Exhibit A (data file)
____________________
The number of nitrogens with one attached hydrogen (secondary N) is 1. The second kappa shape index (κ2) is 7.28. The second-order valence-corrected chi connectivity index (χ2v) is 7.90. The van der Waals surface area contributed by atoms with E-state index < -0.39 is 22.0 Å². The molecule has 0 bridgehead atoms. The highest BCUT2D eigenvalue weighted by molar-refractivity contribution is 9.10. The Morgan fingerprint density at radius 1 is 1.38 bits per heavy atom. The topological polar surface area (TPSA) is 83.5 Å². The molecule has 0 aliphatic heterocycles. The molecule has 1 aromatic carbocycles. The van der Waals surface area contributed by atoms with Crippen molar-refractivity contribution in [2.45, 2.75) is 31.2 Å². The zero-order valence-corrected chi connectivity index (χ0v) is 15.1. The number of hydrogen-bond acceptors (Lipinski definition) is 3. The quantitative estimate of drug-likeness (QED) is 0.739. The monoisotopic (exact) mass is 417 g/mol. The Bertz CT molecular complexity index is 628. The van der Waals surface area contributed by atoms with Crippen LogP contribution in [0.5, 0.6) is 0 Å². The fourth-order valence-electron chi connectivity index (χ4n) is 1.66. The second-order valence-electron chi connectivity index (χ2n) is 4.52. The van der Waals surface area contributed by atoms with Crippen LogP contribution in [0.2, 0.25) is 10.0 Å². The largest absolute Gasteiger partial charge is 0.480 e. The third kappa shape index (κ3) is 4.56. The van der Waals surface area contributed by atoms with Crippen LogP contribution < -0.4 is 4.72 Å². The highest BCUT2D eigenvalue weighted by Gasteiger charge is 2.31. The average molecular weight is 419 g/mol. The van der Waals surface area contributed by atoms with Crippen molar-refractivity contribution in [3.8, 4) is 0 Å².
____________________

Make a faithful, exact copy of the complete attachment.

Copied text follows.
The number of nitrogens with one attached hydrogen (secondary N) is 1. The second kappa shape index (κ2) is 7.28. The second-order valence-corrected chi connectivity index (χ2v) is 7.90. The van der Waals surface area contributed by atoms with E-state index < -0.39 is 22.0 Å². The molecule has 0 bridgehead atoms. The highest BCUT2D eigenvalue weighted by molar-refractivity contribution is 9.10. The Morgan fingerprint density at radius 1 is 1.38 bits per heavy atom. The topological polar surface area (TPSA) is 83.5 Å². The molecule has 0 aliphatic heterocycles. The molecule has 1 aromatic carbocycles. The van der Waals surface area contributed by atoms with Crippen molar-refractivity contribution in [2.45, 2.75) is 31.2 Å². The zero-order valence-corrected chi connectivity index (χ0v) is 15.1. The number of hydrogen-bond acceptors (Lipinski definition) is 3. The quantitative estimate of drug-likeness (QED) is 0.739. The monoisotopic (exact) mass is 417 g/mol. The Bertz CT molecular complexity index is 628. The van der Waals surface area contributed by atoms with Crippen LogP contribution in [0.5, 0.6) is 0 Å². The fourth-order valence-electron chi connectivity index (χ4n) is 1.66. The second-order valence-electron chi connectivity index (χ2n) is 4.52. The van der Waals surface area contributed by atoms with Crippen LogP contribution in [0.2, 0.25) is 10.0 Å². The largest absolute Gasteiger partial charge is 0.480 e. The third kappa shape index (κ3) is 4.56. The van der Waals surface area contributed by atoms with Crippen LogP contribution < -0.4 is 4.72 Å². The highest BCUT2D eigenvalue weighted by Gasteiger charge is 2.31. The average molecular weight is 419 g/mol. The van der Waals surface area contributed by atoms with Crippen molar-refractivity contribution in [3.8, 4) is 0 Å².